In order to ensure that the aircraft lifts off within 3 seconds from rotation, a velocity versus time plot was used and is shown in Figure 12. It was explained earlier that the velocities for rotation and lift off occur at 110 and 123 knots, respectively. Figure 12 shows the times that correspond
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to each velocity. The differences between the times are 2.69 seconds which is within the standard 3 second limit.

Time: 25.68 s Velocity: 123 kts Ve lo cit y (k ts) Time: 22.99 s Velocity: 110 kts

Time (s)

Figure 12. Time vs. Velocity in Takeoff Configuration

7. Climb
Climb is a critical factor in the mission of transport aircraft. Maximum rate of climb and time to climb both directly affect the range and total time of the aircrafts mission. Fuel consumption is high during climb; therefore a shorter time to climb is desirable. Once established at cruise altitude, the aircraft is capable of adjusting velocity to meet mission needs, whether the mission is decrease costs per flight or maximize revenue. Minimizing time to climb for this reason alone is critical.

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7.1 Climb Performance


Both maximum rate of climb and time to climb were calculated to determine the aircrafts climb performance. This was done using a custom developed MATLAB model. Maximum rate of climb is a function of maximum excess power. Maximum excess power was calculated at altitudes ranging from sea level to the aircrafts absolute ceiling using a maximum thrust value of 18,000 lbs, MTOW and (25) . Available power was assumed to be constant with altitude. It is recognized that this is not a good assumption for turbofan engines; however a working power and thrust variation model with altitude could not be obtained at the time of this report. Power required is a function of both airspeed and altitude and is given by (26) . Parasite drag coefficient from a drag buildup in cruise configuration was used to calculate required power and was assumed to be constant with altitude. It can be seen in Figure 13 that parasite drag varies linearly with velocity. A linear fit to this curve was used to calculate this drag value in the climb performance model.

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Dr ag (lb s)

Velocity (kts)

Figure 13. Drag Curve in Cruise Configuration Speed for best rate of climb occuers at maximum excess power and is represented as in Equation 26. Climbing with a thrust of 18,000 lbs, speed for best rate of climb is calculated to be 530 knots as demonstrated in Figure 14. This speed was held conststant throughout all climb performance calculations.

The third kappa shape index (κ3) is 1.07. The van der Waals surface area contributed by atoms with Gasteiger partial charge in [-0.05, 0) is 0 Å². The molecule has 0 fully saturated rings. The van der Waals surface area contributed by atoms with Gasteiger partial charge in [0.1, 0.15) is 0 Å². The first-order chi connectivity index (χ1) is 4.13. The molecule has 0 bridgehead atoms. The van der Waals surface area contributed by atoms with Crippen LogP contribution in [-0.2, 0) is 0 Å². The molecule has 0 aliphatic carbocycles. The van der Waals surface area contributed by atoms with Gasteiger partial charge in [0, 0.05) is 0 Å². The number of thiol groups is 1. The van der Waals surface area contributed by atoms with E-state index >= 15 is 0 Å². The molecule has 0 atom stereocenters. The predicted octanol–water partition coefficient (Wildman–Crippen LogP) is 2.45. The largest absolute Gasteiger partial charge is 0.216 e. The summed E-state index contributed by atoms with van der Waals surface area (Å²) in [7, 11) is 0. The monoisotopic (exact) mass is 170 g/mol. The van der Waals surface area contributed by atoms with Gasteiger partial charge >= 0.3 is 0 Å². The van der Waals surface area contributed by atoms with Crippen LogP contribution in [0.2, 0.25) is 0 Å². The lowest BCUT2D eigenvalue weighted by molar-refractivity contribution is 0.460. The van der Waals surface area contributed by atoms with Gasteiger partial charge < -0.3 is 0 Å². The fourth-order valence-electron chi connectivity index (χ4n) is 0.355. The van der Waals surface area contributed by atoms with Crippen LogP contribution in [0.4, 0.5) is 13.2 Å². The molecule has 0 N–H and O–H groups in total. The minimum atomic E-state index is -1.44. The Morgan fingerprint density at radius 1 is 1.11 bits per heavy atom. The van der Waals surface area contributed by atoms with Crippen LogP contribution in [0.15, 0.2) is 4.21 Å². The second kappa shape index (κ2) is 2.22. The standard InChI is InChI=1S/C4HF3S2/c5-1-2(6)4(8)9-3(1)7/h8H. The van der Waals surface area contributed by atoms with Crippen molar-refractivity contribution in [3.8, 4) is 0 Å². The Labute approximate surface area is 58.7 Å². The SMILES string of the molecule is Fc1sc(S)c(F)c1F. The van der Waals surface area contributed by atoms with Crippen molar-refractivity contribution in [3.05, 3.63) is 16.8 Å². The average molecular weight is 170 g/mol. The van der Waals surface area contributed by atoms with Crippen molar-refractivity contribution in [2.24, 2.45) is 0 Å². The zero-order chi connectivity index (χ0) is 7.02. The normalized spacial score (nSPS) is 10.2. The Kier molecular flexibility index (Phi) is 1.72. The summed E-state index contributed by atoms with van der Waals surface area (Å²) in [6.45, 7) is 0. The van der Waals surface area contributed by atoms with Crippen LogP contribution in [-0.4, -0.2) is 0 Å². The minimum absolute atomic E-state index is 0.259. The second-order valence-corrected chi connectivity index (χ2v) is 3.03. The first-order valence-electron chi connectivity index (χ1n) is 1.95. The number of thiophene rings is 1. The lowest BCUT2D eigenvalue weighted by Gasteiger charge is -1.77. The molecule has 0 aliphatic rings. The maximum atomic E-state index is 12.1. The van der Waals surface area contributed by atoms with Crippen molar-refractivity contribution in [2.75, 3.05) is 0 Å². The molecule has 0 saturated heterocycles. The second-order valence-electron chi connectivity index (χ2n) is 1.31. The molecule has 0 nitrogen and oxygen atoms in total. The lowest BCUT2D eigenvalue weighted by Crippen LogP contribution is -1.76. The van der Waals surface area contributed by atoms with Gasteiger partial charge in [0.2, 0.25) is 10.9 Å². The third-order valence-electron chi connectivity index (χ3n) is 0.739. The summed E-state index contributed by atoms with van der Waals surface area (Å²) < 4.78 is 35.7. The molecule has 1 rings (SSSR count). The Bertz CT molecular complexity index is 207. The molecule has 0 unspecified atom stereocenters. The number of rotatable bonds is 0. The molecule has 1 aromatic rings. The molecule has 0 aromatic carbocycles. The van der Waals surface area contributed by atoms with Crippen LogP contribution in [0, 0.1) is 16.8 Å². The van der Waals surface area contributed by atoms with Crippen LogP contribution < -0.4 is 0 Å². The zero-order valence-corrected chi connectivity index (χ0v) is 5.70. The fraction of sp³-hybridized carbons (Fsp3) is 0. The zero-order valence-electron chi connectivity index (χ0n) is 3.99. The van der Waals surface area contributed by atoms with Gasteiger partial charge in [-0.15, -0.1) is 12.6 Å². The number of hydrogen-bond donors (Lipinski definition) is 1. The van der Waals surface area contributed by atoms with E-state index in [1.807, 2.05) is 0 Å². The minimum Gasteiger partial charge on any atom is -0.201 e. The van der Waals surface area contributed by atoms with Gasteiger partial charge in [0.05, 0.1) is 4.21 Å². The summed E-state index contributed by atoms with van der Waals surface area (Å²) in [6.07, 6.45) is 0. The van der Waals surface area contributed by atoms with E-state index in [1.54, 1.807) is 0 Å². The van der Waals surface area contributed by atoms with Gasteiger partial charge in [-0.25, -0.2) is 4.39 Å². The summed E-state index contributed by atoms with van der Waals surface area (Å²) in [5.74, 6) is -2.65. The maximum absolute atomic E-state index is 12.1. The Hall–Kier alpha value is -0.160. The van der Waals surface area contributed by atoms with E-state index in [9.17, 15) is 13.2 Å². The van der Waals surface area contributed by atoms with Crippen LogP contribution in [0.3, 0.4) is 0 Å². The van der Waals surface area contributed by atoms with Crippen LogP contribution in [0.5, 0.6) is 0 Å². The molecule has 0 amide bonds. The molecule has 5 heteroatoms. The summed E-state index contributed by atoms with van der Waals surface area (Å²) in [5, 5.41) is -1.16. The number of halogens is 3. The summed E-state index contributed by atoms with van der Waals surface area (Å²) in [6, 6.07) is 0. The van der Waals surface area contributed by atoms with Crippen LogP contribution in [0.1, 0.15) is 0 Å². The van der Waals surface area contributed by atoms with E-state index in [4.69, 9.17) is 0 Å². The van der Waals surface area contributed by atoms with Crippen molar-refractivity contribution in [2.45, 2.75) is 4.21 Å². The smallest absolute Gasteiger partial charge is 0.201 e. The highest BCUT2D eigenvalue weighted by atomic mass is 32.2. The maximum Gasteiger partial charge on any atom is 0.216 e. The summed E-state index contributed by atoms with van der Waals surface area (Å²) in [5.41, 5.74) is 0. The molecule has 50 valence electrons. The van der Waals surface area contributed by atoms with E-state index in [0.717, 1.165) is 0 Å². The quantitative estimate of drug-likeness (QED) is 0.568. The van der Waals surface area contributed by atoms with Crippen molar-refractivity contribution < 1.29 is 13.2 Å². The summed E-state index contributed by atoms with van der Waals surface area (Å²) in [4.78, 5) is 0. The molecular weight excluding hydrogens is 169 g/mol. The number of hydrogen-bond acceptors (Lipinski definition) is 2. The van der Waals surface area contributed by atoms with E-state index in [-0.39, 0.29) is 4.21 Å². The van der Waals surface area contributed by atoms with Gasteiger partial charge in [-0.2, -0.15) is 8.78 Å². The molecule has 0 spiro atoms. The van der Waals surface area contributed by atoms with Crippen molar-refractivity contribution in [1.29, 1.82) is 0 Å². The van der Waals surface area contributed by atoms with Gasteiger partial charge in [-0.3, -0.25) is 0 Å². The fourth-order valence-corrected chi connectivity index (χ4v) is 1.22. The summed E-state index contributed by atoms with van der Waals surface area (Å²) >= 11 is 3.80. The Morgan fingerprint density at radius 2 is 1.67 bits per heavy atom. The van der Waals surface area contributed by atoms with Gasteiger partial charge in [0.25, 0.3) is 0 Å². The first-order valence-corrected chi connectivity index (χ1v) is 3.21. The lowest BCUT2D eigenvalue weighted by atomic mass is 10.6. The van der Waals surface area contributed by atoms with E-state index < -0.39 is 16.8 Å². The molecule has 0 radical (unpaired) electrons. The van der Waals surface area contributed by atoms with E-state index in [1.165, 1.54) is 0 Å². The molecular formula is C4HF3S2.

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Po w er (H p)

Velocity (kts)

Figure 14. Power Curve in Climb Configuration

Service ceiling is defined as the altitude at which maximum rate of climb is less than or equal to 100 ft./min. Absolute ceiling is the altitude at which the aircraft can no longer climb and maximum thrust equals drag. As altitude increases, lift coefficent required to sustain flight at a constant velocity comes into consideration and can also contribute to the aircrafts absolute ceiling. , in cruise configuration for the aircraft is 1.4. By holding velocity constant and varying altitude the required lift coefficient required to sustain flight at a various altitudes was obtained and is presented in Figure 15.

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CL

Altitude (ft)

Figure 15. Lift Coefficient Required for Steady Climb Variation with Altitude

Maximum rate of climb variation with altitude was calculated with maximum thrust. Results are presented in Figure 16. At sea level with MTOW the aircraft is capable of climb rates of over 6000 ft./min. Time to climb to the prescribed cruise altitude of 30,000 ft. is 5 min., as seen in Figure 17. The aircrafts absolute ceiling is found to be 78,000 ft. and is limited by , as seen in both Error! Reference source not found. and 17. As noted earlier, it is recognized that thrust does indeed decrease with altitude and velocity when working with turbofan engines. This will greatly decrease the climb performance of the aircraft at higher altitudes. Error! Reference source not found.

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Rat e of Cli mb (ft/ mi n)

Altitude (ft)

Figure 16. Maximum Rate of Climb Variation with Altitude

Alti tud e (ft)

Time to Climb (s)

Figure 17. Time to Climb with Max Thrust


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8. Cruise
After reaching an altitude of 30,000 feet the aircraft enters the cruise sequence of flight. In cruise condition, the lift is equal to the weight and the thrust is equal to the drag. In order to reach the maximum range required of 1,200 NM, must be optimized. The NASA NLF(2)-0415 airfoil selected also needed to provide a low drag region for the expected cruise lift coefficient of approximately 0.3. A Hybrid-electric propulsion system is utilized throughout the entirety of the cruise sequence.

8.1 Cruise Drag


Since cruise is the longest portion of the mission, it is imperative that drag be minimized as much as possible. Minimizing drag during cruise leads to better fuel efficiency; however, cruising at minimum drag does not provide the benefits of maximum range. Therefore, it was decided to cruise at a slightly higher drag and velocity, which is seen in Figure 18. This decision was made in order to improve average flight times and economic gains. Improving average flight times allows for the airline to provide more flights in a day, boosting its revenues. From a velocity of about 220 knots to 255 knots there is a dramatic slope change, followed by a constant positive slope line, which indicates the laminar drag portion that the airfoil provides.